Arizona Alliance of Black

School Educators

Dawn Demps, mother, crusader, organizer, speaker, artist and life student, is a Flint, MI native that has been involved with community advocacy since 12 years old. She utilizes her own lived experiences as a young girl in the projects, high school dropout and single mother to connect with students and parents to promote tools for self-advocacy and champion the concerns of these populations. Dawn has worked with nationally renowned scholars and innovators such as: Educational sociologist, Dr. Pedro Noguera, environmental justice crusader, Majora Carter, Dr. Tyrone Howard, UCLA educator and author and non-violence advocate and Hip-Hop legend KRS-One. She has received several educational and community based awards and recognitions. She formerly served as the Executive Director of the Urban Center for Post-Secondary Access and Success (UPASS) which helped students successfully navigate high school and tackle postsecondary challenges and opportunities. She is currently a PhD student at Arizona State University in Education Policy and Evaluation studying the School to Prison Pipeline in the contextual history of African-American student exclusion and the resulting community responses to these policies and practices. Dawn believes the difficulties that presently face oppressed communities are more complex than the band-aid policies of current and past leadership. “We need too fully understand how issues of agency, race, gender, and class intertwine underneath a tarp of economic and governmental policies that effectually promote or prohibit the life chances of all groups to succeed.”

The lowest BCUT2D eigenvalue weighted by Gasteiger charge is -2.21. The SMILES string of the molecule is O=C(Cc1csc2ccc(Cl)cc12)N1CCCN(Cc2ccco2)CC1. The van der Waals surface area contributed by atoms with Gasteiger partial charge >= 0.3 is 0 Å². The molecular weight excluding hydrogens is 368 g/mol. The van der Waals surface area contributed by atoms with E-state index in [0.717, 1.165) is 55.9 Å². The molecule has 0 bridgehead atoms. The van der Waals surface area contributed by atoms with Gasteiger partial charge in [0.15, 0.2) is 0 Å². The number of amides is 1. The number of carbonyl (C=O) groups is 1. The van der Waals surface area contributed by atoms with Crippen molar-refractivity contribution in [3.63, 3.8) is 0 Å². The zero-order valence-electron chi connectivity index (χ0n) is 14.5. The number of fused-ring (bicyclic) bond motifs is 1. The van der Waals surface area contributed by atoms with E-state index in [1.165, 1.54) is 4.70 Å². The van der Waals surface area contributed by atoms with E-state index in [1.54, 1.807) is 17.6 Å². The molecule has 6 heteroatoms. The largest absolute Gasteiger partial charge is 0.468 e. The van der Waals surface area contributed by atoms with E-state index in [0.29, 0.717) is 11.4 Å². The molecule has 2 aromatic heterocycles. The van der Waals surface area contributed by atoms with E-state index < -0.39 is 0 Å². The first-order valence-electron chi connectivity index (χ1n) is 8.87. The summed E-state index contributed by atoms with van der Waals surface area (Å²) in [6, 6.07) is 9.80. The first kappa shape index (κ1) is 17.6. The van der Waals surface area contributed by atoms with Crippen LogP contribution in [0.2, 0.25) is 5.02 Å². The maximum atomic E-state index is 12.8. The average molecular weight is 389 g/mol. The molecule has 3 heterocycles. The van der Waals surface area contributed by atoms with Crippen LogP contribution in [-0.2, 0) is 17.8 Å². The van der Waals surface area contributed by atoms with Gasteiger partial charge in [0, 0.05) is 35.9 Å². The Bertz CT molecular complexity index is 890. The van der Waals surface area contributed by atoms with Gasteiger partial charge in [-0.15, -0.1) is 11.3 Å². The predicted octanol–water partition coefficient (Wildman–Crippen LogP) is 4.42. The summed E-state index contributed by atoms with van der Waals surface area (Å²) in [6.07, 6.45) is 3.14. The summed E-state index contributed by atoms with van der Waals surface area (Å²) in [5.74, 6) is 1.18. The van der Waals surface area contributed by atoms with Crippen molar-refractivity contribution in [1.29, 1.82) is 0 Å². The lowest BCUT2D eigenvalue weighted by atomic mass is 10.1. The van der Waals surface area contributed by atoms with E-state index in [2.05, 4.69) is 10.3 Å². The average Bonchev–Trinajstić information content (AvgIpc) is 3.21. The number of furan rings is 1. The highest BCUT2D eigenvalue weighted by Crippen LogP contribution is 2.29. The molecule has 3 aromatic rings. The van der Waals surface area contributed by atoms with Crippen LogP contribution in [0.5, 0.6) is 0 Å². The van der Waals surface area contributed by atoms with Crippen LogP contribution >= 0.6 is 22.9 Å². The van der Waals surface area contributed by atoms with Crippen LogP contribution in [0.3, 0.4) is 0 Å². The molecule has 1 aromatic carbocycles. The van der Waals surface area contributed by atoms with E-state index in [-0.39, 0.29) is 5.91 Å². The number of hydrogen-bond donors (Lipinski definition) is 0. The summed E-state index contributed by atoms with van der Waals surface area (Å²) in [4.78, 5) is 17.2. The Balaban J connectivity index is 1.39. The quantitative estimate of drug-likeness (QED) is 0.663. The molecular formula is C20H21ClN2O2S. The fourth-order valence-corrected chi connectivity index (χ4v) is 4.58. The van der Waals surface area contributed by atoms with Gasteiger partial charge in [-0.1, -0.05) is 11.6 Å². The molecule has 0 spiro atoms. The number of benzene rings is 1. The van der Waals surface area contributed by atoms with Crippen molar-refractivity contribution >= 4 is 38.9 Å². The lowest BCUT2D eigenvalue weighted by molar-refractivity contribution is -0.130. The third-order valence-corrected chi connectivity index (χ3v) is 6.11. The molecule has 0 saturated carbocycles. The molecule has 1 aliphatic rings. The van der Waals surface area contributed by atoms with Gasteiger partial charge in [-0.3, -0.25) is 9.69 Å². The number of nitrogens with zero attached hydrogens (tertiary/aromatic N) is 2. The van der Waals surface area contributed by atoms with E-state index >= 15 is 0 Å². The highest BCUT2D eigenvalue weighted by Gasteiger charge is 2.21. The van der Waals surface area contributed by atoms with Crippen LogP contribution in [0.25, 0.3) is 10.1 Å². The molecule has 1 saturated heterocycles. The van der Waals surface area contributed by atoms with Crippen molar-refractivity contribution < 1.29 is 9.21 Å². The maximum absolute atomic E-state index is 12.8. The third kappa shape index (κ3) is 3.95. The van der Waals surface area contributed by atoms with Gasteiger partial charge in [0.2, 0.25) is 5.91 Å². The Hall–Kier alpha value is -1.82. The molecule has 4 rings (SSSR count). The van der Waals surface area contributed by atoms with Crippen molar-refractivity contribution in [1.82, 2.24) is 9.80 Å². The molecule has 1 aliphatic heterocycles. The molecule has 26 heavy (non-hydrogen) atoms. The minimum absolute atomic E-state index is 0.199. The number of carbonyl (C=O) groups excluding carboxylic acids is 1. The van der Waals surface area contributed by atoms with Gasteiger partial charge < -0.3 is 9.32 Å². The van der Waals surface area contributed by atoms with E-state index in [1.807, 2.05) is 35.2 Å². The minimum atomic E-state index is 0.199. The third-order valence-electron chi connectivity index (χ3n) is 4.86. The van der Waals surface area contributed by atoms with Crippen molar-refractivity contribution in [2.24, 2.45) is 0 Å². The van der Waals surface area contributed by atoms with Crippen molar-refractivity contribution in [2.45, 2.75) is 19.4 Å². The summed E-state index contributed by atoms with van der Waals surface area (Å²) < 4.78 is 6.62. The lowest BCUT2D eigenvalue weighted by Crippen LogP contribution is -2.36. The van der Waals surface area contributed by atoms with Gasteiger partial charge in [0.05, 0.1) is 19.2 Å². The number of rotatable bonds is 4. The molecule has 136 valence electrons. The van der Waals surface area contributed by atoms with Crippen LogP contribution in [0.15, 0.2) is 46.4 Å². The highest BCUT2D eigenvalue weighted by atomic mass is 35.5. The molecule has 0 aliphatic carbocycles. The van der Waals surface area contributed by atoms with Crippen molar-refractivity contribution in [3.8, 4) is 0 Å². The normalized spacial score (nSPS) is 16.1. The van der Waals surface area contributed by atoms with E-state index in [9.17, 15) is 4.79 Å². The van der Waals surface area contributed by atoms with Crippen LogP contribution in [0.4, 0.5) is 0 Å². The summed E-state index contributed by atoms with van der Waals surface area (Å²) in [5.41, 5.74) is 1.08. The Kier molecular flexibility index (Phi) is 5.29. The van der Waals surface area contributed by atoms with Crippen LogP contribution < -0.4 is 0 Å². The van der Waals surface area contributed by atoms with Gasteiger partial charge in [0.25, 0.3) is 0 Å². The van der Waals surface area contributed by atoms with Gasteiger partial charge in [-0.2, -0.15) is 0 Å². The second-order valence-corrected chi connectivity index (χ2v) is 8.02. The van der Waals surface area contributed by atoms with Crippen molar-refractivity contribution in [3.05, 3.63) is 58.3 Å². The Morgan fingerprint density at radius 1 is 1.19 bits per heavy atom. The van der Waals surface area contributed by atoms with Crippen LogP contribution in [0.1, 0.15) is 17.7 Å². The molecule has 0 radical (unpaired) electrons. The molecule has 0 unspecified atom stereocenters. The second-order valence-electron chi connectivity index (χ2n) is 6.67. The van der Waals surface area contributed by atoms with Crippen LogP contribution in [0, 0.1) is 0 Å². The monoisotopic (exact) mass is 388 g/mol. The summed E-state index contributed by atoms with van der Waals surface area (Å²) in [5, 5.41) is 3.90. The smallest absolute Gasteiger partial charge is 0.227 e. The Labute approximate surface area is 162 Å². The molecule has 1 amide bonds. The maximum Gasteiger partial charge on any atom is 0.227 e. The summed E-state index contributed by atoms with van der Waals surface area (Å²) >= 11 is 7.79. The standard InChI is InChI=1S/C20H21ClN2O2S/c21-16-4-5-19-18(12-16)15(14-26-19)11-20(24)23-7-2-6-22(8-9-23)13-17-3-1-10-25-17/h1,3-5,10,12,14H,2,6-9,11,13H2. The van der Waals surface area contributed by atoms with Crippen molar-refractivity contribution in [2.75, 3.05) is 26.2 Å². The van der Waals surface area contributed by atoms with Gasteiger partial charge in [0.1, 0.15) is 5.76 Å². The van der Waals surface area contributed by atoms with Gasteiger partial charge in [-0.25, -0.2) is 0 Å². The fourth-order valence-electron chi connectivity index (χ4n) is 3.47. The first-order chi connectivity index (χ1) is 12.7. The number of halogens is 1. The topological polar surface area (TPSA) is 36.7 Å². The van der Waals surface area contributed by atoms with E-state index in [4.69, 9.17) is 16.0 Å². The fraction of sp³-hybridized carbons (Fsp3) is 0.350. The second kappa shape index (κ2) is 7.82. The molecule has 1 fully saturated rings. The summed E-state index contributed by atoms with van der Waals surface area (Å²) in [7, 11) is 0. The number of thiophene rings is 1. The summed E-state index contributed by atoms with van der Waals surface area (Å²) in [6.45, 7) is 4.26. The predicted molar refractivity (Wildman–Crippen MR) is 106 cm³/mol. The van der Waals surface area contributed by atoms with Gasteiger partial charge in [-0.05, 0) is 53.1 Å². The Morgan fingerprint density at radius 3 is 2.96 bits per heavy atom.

Parenting in Battle Boots

​As the “achievement gap” continues largely unabated, exacerbated by trends in student suspension disparities, resource inequities and decreases in school funding, the relationship between parents and schools are being transformed in unprecedented ways. At times required to collaborate with schools and at others to serve as necessary agitators, how can parents insure their children are best being served by their educational intuitions? Regardless of institutional association- public schools, charter schools or private schools- research shows that Black and Brown children have consistently been inadequately considered in policy decisions, administrative guidance and classroom practices. Thus, how do we speak for them? In this workshop. We will look at successful models of transformative parent engagement and provide suggestions to help parents activate positive change in their child’s schools.

This workshop aims to give parents and their advocates a brief history of parents as change agents in educational contexts, provide examples of successful movements and to suggest concrete tools for advocating on behalf of their children today!